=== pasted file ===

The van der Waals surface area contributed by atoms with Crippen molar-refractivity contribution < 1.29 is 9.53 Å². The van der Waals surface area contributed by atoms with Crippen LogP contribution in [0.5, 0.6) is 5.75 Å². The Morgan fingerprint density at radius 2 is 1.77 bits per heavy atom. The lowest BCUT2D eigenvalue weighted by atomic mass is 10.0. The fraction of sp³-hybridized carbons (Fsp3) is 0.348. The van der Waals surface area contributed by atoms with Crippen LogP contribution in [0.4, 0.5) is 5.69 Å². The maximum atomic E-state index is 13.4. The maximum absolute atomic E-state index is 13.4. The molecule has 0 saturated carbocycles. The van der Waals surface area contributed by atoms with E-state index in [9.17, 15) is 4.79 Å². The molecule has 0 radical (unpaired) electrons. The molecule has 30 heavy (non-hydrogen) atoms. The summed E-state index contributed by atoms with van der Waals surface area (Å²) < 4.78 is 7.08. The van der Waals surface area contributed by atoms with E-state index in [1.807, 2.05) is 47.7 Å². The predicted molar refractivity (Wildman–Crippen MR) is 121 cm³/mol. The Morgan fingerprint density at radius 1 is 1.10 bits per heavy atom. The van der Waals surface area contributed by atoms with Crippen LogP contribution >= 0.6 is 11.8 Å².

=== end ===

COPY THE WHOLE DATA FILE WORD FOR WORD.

The van der Waals surface area contributed by atoms with Crippen molar-refractivity contribution < 1.29 is 9.53 Å². The van der Waals surface area contributed by atoms with Crippen LogP contribution in [0.5, 0.6) is 5.75 Å². The Morgan fingerprint density at radius 2 is 1.77 bits per heavy atom. The lowest BCUT2D eigenvalue weighted by atomic mass is 10.0. The fraction of sp³-hybridized carbons (Fsp3) is 0.348. The van der Waals surface area contributed by atoms with Crippen LogP contribution in [0.4, 0.5) is 5.69 Å². The maximum atomic E-state index is 13.4. The maximum absolute atomic E-state index is 13.4. The molecule has 0 saturated carbocycles. The van der Waals surface area contributed by atoms with E-state index in [9.17, 15) is 4.79 Å². The molecule has 0 radical (unpaired) electrons. The molecule has 30 heavy (non-hydrogen) atoms. The summed E-state index contributed by atoms with van der Waals surface area (Å²) < 4.78 is 7.08. The van der Waals surface area contributed by atoms with E-state index in [1.807, 2.05) is 47.7 Å². The predicted molar refractivity (Wildman–Crippen MR) is 121 cm³/mol. The Morgan fingerprint density at radius 1 is 1.10 bits per heavy atom. The van der Waals surface area contributed by atoms with Crippen LogP contribution >= 0.6 is 11.8 Å².